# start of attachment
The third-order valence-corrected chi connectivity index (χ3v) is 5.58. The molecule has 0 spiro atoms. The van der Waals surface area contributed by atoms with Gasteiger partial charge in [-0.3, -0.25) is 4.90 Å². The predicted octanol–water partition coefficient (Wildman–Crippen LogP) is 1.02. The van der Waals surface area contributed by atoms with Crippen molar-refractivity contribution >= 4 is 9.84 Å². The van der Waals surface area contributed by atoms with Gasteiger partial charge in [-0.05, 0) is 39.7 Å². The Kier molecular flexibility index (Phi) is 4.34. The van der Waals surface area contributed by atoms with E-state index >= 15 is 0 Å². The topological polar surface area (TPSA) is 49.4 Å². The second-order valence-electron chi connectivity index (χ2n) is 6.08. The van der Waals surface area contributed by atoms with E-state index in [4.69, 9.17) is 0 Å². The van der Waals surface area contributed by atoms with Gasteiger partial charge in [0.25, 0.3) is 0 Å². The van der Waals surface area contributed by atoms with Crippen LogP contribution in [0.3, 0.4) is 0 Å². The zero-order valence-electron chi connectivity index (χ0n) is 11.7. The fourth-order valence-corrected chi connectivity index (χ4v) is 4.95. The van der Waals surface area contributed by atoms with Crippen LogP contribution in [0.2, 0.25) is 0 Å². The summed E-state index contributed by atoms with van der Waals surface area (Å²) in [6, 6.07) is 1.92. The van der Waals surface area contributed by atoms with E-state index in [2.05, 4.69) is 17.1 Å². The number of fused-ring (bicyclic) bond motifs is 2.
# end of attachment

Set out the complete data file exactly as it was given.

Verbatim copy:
The third-order valence-corrected chi connectivity index (χ3v) is 5.58. The molecule has 0 spiro atoms. The van der Waals surface area contributed by atoms with Gasteiger partial charge in [-0.3, -0.25) is 4.90 Å². The predicted octanol–water partition coefficient (Wildman–Crippen LogP) is 1.02. The van der Waals surface area contributed by atoms with Crippen molar-refractivity contribution >= 4 is 9.84 Å². The van der Waals surface area contributed by atoms with Gasteiger partial charge in [-0.05, 0) is 39.7 Å². The Kier molecular flexibility index (Phi) is 4.34. The van der Waals surface area contributed by atoms with E-state index >= 15 is 0 Å². The topological polar surface area (TPSA) is 49.4 Å². The second-order valence-electron chi connectivity index (χ2n) is 6.08. The van der Waals surface area contributed by atoms with E-state index in [4.69, 9.17) is 0 Å². The van der Waals surface area contributed by atoms with Gasteiger partial charge in [0.25, 0.3) is 0 Å². The van der Waals surface area contributed by atoms with Crippen LogP contribution in [0.3, 0.4) is 0 Å². The zero-order valence-electron chi connectivity index (χ0n) is 11.7. The fourth-order valence-corrected chi connectivity index (χ4v) is 4.95. The van der Waals surface area contributed by atoms with Crippen LogP contribution in [0.2, 0.25) is 0 Å². The summed E-state index contributed by atoms with van der Waals surface area (Å²) in [6, 6.07) is 1.92. The van der Waals surface area contributed by atoms with E-state index in [2.05, 4.69) is 17.1 Å². The number of fused-ring (bicyclic) bond motifs is 2.